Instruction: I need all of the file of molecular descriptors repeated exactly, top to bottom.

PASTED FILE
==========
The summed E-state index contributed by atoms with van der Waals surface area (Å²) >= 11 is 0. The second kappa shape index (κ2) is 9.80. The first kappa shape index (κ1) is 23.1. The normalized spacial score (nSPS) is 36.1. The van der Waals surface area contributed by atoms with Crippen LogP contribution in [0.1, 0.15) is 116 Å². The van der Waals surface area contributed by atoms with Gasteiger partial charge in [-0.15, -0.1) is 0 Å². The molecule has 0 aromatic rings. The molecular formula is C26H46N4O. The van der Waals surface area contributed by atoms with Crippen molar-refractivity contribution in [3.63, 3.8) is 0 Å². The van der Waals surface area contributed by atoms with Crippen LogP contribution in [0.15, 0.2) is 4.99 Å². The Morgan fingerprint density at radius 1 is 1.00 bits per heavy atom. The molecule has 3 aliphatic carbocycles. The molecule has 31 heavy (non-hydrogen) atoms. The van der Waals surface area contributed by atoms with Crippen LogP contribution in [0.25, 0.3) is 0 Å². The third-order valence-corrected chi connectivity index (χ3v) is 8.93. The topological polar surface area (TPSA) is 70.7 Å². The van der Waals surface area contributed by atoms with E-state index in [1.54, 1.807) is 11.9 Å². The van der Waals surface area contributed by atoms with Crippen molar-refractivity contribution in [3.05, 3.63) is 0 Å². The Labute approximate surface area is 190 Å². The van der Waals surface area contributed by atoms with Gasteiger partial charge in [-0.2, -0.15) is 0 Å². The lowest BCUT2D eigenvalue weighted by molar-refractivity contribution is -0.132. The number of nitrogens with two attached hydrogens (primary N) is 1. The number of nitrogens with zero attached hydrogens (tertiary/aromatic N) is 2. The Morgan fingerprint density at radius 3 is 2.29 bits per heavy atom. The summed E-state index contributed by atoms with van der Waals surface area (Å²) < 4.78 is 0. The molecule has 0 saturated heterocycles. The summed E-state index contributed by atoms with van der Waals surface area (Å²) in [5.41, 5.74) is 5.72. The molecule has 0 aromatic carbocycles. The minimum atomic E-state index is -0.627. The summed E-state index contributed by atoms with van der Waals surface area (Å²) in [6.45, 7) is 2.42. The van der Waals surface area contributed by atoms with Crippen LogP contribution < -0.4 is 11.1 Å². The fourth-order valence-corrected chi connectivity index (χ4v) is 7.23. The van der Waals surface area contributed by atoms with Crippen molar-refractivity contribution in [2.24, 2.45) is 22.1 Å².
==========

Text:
The summed E-state index contributed by atoms with van der Waals surface area (Å²) >= 11 is 0. The second kappa shape index (κ2) is 9.80. The first kappa shape index (κ1) is 23.1. The normalized spacial score (nSPS) is 36.1. The van der Waals surface area contributed by atoms with Crippen LogP contribution in [0.1, 0.15) is 116 Å². The van der Waals surface area contributed by atoms with Gasteiger partial charge in [-0.15, -0.1) is 0 Å². The molecule has 0 aromatic rings. The molecular formula is C26H46N4O. The van der Waals surface area contributed by atoms with Crippen molar-refractivity contribution in [3.63, 3.8) is 0 Å². The van der Waals surface area contributed by atoms with Crippen LogP contribution in [0.15, 0.2) is 4.99 Å². The Morgan fingerprint density at radius 1 is 1.00 bits per heavy atom. The molecule has 3 aliphatic carbocycles. The molecule has 31 heavy (non-hydrogen) atoms. The van der Waals surface area contributed by atoms with Crippen LogP contribution in [0.25, 0.3) is 0 Å². The third-order valence-corrected chi connectivity index (χ3v) is 8.93. The topological polar surface area (TPSA) is 70.7 Å². The van der Waals surface area contributed by atoms with E-state index in [1.54, 1.807) is 11.9 Å². The van der Waals surface area contributed by atoms with Crippen molar-refractivity contribution in [3.05, 3.63) is 0 Å². The Labute approximate surface area is 190 Å². The van der Waals surface area contributed by atoms with Gasteiger partial charge in [-0.2, -0.15) is 0 Å². The lowest BCUT2D eigenvalue weighted by molar-refractivity contribution is -0.132. The number of nitrogens with two attached hydrogens (primary N) is 1. The number of nitrogens with zero attached hydrogens (tertiary/aromatic N) is 2. The Morgan fingerprint density at radius 3 is 2.29 bits per heavy atom. The summed E-state index contributed by atoms with van der Waals surface area (Å²) < 4.78 is 0. The molecule has 0 saturated heterocycles. The summed E-state index contributed by atoms with van der Waals surface area (Å²) in [5.41, 5.74) is 5.72. The molecule has 0 aromatic carbocycles. The minimum atomic E-state index is -0.627. The summed E-state index contributed by atoms with van der Waals surface area (Å²) in [6.45, 7) is 2.42. The van der Waals surface area contributed by atoms with Crippen LogP contribution < -0.4 is 11.1 Å². The fourth-order valence-corrected chi connectivity index (χ4v) is 7.23. The van der Waals surface area contributed by atoms with Crippen molar-refractivity contribution in [2.24, 2.45) is 22.1 Å².